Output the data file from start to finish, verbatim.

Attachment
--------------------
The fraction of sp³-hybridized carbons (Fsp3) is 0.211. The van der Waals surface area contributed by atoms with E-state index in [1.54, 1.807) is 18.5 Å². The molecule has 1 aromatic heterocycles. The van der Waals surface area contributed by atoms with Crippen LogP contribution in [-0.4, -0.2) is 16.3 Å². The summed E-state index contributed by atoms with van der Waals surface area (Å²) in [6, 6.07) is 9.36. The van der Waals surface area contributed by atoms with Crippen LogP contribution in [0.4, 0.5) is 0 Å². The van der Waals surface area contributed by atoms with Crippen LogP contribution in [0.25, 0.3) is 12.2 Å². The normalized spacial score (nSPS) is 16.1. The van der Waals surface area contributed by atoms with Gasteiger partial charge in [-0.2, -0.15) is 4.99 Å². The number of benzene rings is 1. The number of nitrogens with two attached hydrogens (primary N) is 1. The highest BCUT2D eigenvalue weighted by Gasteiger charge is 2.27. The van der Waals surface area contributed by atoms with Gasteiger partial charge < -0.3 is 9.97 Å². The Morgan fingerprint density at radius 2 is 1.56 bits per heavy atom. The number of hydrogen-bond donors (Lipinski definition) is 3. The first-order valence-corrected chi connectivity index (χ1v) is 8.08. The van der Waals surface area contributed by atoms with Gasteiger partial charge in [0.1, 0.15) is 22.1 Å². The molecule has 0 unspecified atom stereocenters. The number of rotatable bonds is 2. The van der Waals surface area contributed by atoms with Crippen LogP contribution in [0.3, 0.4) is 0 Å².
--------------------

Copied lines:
The fraction of sp³-hybridized carbons (Fsp3) is 0.211. The van der Waals surface area contributed by atoms with E-state index in [1.54, 1.807) is 18.5 Å². The molecule has 1 aromatic heterocycles. The van der Waals surface area contributed by atoms with Crippen LogP contribution in [-0.4, -0.2) is 16.3 Å². The summed E-state index contributed by atoms with van der Waals surface area (Å²) in [6, 6.07) is 9.36. The van der Waals surface area contributed by atoms with Crippen LogP contribution in [0.4, 0.5) is 0 Å². The van der Waals surface area contributed by atoms with Crippen LogP contribution in [0.25, 0.3) is 12.2 Å². The normalized spacial score (nSPS) is 16.1. The van der Waals surface area contributed by atoms with Gasteiger partial charge in [-0.2, -0.15) is 4.99 Å². The number of benzene rings is 1. The number of nitrogens with two attached hydrogens (primary N) is 1. The highest BCUT2D eigenvalue weighted by Gasteiger charge is 2.27. The van der Waals surface area contributed by atoms with Gasteiger partial charge < -0.3 is 9.97 Å². The Morgan fingerprint density at radius 2 is 1.56 bits per heavy atom. The number of hydrogen-bond donors (Lipinski definition) is 3. The first-order valence-corrected chi connectivity index (χ1v) is 8.08. The van der Waals surface area contributed by atoms with Gasteiger partial charge in [0.1, 0.15) is 22.1 Å². The molecule has 0 unspecified atom stereocenters. The number of rotatable bonds is 2. The van der Waals surface area contributed by atoms with Crippen LogP contribution in [0.3, 0.4) is 0 Å².